What If Harley-Davidson and Alta Motors Had a Baby?

With the news that Harley-Davidson has invested an undisclosed sum in electric motorcycle manufacturer Alta Motors, the following concept might seem like a no-brainer. That is because the folks at Carbon Projects invisions the partnership between the two American brands as lending itself to the creation of an electric street-tracker model. Taking the heritage-focused roots of Harley-Davidson, and applying them to Alta’s Redshift platform, the resulting model is quite a looker, if we do say so. Of course, we should remember that Alta has already shown a street tracker concept of its own, displaying the Alta Motors Redshift ST concept at last year’s One Moto Show, in Portland, Oregon.

This Week’s Suzuki Hayabusa Rumor, Redux

In this installment of “This Week’s Suzuki Hayabusa Rumor,” we again take a look at the motor of this venerable sport bike. The rumor going around the interwebs right now is that the 2019 Suzuki Hayabusa will feature a “semi-automatic” gearbox. Side-stepping the part where saying a gearbox is semi-automatic is  a lot like saying someone is “semi-pregnant” (you either are, or aren’t), the rumor stems from a patent filed by Suzuki that shows a gear-shifting mechanism with the foot-shifter that doesn’t require a clutch. If this sounds a lot like an up/down quickshifter system, then you score extra bonus points today for being a rational human being, but you would be very wrong about what this whole rumor should actually be about.

Harley-Davidson Invests in Alta Motors

Harley-Davidson has announced its strategic investment in Alta Motors, which will see the two American companies co-developing two new electric motorcycle models. As one can imagine, the news has big ramifications for both brands. For Harley-Davidson, it means having access to cutting-edge electric vehicle technology, and a technical partner that can help them navigate the coming shift to electric drivetrains. And for Alta Motors the news is perhaps even more impactful, as Harley-Davidson brings not only a key monetary investment into the San Francisco startup, but the deal likely provides access to a variety of assets for Alta, namely purchasing power with parts supplier, access to a worldwide dealer network, and instant credibility with other future investors.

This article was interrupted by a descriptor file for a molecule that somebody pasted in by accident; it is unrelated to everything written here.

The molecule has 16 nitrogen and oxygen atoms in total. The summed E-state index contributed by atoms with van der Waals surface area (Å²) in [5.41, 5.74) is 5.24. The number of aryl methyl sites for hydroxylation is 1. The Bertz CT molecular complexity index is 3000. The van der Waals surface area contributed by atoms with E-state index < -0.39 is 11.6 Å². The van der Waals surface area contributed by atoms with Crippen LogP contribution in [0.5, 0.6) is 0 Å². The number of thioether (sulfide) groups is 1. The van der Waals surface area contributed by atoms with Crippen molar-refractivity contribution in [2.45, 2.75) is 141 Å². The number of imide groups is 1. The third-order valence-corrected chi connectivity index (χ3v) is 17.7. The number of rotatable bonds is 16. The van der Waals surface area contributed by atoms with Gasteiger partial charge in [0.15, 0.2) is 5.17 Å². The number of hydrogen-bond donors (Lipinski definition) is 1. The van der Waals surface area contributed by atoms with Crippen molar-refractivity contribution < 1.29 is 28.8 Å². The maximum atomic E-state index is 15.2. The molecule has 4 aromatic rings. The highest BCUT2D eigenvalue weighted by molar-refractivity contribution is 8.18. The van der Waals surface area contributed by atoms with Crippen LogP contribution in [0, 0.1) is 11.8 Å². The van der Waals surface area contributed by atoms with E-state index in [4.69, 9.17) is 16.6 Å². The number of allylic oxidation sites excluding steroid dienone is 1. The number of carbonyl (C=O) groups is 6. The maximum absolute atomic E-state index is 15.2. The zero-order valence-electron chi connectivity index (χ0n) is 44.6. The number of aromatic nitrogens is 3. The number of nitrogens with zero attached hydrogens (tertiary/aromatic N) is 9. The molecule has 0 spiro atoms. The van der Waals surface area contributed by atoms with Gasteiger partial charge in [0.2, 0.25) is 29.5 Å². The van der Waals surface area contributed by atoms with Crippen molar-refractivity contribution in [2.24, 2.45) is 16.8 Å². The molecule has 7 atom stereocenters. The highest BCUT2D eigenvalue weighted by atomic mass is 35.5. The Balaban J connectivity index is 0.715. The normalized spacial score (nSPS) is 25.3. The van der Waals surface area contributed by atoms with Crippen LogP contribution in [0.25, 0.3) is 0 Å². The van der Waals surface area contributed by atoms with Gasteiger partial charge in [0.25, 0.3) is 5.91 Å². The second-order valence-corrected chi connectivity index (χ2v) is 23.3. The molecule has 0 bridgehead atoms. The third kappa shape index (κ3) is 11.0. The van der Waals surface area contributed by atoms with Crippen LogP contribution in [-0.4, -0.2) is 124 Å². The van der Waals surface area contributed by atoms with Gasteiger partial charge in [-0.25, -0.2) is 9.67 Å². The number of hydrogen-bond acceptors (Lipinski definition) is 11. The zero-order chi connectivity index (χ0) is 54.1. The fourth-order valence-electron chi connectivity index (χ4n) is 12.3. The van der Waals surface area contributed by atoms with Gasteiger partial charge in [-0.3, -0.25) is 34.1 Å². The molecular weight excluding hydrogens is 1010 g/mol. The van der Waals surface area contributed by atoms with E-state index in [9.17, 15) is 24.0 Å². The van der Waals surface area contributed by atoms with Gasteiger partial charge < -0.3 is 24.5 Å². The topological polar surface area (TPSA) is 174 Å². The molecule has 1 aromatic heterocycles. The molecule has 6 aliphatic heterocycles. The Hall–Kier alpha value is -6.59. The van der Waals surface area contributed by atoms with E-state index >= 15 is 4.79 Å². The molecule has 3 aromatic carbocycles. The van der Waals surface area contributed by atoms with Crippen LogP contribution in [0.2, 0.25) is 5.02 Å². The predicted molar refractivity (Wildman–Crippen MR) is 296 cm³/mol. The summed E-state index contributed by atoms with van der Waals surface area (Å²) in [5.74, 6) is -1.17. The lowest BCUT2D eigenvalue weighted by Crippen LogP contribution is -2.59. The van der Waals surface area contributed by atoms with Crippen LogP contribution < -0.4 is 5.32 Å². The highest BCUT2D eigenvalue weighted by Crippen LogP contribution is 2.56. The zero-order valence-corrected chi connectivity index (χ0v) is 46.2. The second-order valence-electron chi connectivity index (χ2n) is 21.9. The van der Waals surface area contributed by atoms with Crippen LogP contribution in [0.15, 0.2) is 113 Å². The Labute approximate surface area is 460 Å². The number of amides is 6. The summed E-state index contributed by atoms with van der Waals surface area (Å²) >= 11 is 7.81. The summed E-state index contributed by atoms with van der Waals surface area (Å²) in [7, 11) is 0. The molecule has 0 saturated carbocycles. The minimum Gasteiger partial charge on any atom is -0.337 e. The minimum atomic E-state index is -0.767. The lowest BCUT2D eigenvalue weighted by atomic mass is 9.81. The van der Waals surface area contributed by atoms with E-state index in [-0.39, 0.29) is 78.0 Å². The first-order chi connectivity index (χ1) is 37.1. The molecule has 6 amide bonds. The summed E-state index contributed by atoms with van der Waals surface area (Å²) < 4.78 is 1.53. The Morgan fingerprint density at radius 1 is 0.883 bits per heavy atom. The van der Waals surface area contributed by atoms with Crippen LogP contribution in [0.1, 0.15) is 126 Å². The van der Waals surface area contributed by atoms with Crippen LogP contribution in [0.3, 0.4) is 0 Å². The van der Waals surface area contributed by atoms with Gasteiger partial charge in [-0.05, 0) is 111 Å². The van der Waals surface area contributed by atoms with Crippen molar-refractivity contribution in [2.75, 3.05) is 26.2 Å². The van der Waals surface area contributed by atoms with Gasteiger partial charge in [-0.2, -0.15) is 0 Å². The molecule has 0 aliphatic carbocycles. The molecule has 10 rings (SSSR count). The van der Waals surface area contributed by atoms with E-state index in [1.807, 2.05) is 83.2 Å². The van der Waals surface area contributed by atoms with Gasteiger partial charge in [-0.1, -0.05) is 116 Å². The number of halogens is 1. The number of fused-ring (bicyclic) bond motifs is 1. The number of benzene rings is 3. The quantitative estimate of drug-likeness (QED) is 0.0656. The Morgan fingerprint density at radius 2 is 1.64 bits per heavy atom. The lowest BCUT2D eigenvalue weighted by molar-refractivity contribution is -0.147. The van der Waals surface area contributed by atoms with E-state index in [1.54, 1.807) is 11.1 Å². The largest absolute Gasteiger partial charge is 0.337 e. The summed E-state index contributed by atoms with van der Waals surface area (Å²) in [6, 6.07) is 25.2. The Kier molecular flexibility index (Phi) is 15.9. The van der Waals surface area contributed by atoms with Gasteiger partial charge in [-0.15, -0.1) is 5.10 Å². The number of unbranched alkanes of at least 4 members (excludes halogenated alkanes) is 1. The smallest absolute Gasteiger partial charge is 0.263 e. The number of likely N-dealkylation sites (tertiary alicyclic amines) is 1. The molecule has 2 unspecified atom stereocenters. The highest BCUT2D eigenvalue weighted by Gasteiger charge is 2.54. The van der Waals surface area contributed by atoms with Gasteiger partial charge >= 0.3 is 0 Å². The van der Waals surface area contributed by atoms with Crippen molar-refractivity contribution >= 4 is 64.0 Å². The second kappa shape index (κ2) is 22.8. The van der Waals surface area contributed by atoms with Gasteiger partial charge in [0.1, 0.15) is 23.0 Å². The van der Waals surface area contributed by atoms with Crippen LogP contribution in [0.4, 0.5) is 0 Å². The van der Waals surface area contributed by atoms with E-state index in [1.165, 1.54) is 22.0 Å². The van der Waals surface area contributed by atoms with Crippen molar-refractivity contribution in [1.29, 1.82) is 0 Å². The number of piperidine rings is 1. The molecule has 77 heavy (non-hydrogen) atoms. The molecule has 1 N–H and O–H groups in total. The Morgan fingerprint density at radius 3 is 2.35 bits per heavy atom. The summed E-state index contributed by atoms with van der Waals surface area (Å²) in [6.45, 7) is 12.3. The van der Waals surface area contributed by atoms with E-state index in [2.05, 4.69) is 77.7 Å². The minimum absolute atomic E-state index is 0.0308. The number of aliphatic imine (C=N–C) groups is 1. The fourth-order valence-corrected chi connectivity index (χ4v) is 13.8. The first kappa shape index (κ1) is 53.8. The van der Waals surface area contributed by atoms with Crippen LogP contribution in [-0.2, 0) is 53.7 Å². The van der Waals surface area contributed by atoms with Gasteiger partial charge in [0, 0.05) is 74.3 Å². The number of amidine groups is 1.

Here Comes a New Complaint About Californian Drivers…

If you are riding in California anytime soon, you might want to think twice before blaming the state’s fleet of drivers, as The Golden State just made it legal for self-driving cars to operate without a human behind the wheel. While similar actions have stalled in the US Congress (the SELF DRIVE ACT is stuck in a Senate committee), states have begun to take matters into their own hands, like they did in Arizona. That is right, the dawn of truly autonomous vehicles has just arrived, and it is primed to change the driving landscape as we know it, which by correlation means changes for the motorcycle community as well. Announced on Monday, the California Department of Motor Vehicles (DMV) approved rules that would make it legal for automated vehicles to operate without a human behind the wheel. 

BMW S675RR Concept by Nicolas Petit

I really like the idea of BMW making a supersport model, to compliment the already potent BMW S1000RR. The category is a tough one though, and it is dominated by the Japanese brands. Maybe, this is why BMW Motorrad is the perfect brand to disrupt the supersport segment. The S1000RR made a killing in the liter-bike space, because it brought European features and performance, at a Japanese price-point. Because of the success that resulted from that formula, maybe the Germans can do the same in the 600cc segment. Putting some pen and paper to this thought, Nicolas Petit has inked together a render of a proposed BMW supersport machine, which he dubs the BMW S675RR.

Say What??! – Tech3 and Yamaha Will Part Ways in 2019

If you thought the 2019 MotoGP Silly Season was already in high gear, a bombshell announcement has just put it into overdrive. Today, the Monster Yamaha Tech3 team announced that from 2019, they will be parting ways. Tech3 will no longer be a satellite Yamaha team. The split brings to an end an association of nearly 20 years with Yamaha. They first started in 1999 with Shinya Nakano and Olivier Jacque in 250cc, before switching to the premier class with the same pair in 2001. Tech3 has been a loyal partner for many years, giving up one seat to a factory-backed rider on a number of occasions, as occurred with Ben Spies, Colin Edwards, and Pol Espargaro. However, there had been a few signs of tension over the past few months.

Trademark Hints at Harley-Davidson Electric Motorcycle

Has Harley-Davidson just tipped its hand regarding its upcoming electric motorcycle? It would seem so, according to the latest trademark application to the United States Patent and Trademark Office. Registering the name “Revelation” with the USPTO, Harley-Davidson has set aside the trademark for two uses: 1) batteries for vehicles, and 2) drivetrains for electric motorcycles and vehicles. Other publications are running this story as the “Revelation” name being the moniker for Harley-Davidson’s production version of the Livewire electric motorcycle concept, but the actual trademark makes a very clear alternative to that narrative.

What You Need to Know About the Triumph Speed Triple RS

The original factory streetfighter, the Triumph Speed Triple latched motorcycling’s punk movement in 1994, and never looked back. Riding the 2018 Triumph Speed Triple RS in Almería, Spain, Asphalt & Rubber got to see first-hand how these updates build upon Triumph’s street-hooligan reputation, and whether the Triumph Speed Triple RS is a worthy alternative to the bevy of robust machines already in this category. The result? The 2018 Triumph Speed Triple RS is a smart update to the British brand’s streetfighter, and though it falls short of the high-water mark in the space, it offers some strong bang-for-the-buck hooning, which makes it very appealing. Let me explain.

First Look at the Triumph-Powered Kalex Moto2 Race Bike